Littleproud and Labor sideline live export ban

A still image from the footage from the Awassi Express aired by 60 Minutes last Sunday.

By Jeremy Sollars

Federal Agriculture Minister and Maranoa MP David Littleproud has come under fire from animal rights groups for ruling out an immediate and permanent ban on live exports.
Mr Littleproud this week announced what he described as a “short, sharp review of the standards for the sheep trade during the Middle Eastern summer”, following the airing of disturbing footage on Channel Nine’s 60 Minutes program last Sunday night of sheep which perished during a voyage to Qatar and Kuwait last August.
Heat stress in 40 degree-plus temperatures on the vessel Awassi Express caused the deaths of 2400 sheep, representing 3.76 per cent of the total consignment of nearly 64,000.
Mr Littleproud – and the Federal Labor opposition – have ruled out an end to live exports from Australia, saying it would only serve to hurt Australian producers.
Groups including the RSPCA and Animals Australia have been vocal with their demands for a live export ban since the airing of the footage, shot by an officer-turned-whistle-blower on the Awassi Express in August last year and given to Animals Australia.
The review announced this week by Mr Littleproud – who has been minister for just a few months – is expected to take four weeks, to allow any recommendations to be acted on before sheep are sent to the Middle Eastern summer, starting in June, from Australia’s winter.
“This will be a short, sharp review looking into the standards of the northern summer trade give confidence in those boats and the standards in which those sheep go to the Middle East,” Mr Littleproud said.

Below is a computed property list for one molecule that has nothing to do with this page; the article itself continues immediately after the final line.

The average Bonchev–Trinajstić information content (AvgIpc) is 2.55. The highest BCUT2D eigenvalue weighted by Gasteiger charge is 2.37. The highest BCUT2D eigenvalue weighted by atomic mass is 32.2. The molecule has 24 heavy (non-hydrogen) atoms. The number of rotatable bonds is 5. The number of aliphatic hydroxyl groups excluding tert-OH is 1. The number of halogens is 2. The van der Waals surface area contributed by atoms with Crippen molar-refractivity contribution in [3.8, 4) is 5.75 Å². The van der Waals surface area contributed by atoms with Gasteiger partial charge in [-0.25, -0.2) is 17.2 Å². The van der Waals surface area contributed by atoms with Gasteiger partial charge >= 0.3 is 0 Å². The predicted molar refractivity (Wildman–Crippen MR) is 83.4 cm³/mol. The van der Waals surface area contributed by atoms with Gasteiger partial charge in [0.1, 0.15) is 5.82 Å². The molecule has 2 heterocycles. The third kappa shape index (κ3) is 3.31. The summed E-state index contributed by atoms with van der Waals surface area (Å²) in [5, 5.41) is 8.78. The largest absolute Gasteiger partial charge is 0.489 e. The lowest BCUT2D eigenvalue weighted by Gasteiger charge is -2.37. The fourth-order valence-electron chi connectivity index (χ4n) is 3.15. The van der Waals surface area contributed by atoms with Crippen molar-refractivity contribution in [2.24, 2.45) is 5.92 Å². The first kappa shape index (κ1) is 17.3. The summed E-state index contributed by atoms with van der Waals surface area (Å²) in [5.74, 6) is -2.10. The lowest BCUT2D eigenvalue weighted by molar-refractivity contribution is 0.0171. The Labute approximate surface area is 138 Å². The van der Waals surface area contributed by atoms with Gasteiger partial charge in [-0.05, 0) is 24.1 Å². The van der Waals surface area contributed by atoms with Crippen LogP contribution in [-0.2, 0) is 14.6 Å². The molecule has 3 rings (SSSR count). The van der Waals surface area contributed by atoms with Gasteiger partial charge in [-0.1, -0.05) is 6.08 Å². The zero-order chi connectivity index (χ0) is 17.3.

“I’ve asked Dr Michael McCarthy, a pre-eminent vet who has experience in the export industry, to undertake that review.
“I spoke to Dr McCarthy this morning and he believes he’ll be able to get that done well within the timeframe because of his experience in the industry and researching it.
“It’s important we take decisive action because it’s the livelihoods of farmers and their families at stake.
“It’d be great if the live export industry led on this issue and had already taken strong action by the time this review comes back.
“If I have to drag them kicking and screaming, I will, but I’d prefer they led and proved to the Australian people they are serious about cultural change.“
The Awassi Express is preparing to leave for the Middle East with another sheep consignment this week – around 57,000 animals – but has been ordered to remain in dock in Fremantle by maritime officials due to concerns over inadequate ventilation.
It is still unknown when the voyage will commence.
Department of Agriculture records show there have been 30 ‘reportable mortality incidents’ during Australian live export voyages – both by sea and by air – since 2006, involving sheep, cattle, goats and buffalo.
The majority of the incidents have involved cattle being exported by sea and air to Asian destinations.
One of the worst incidents involving sheep was in August 2013 when 3256 sheep, or 5.53 per cent of the total consignment, perished during a sea voyage to the Middle East from heat stress.
Summer in the Middle East is from June to August, with top daytime temperatures in locations such as Qatar in the Persian Gulf averaging above 40 degrees.
The average maximum in Qatar in April is 33 degrees.
Live export ‘mortality incidents’ become publicly reportable when deaths in individual consignments are over certain thresholds set by the Department of Agriculture – 2% for sheep, goats, camels and deer, 0.5% for cattle and buffalo on a voyage of less than 10 days, and 1% for cattle and buffalo on a voyage of more than 10 days.

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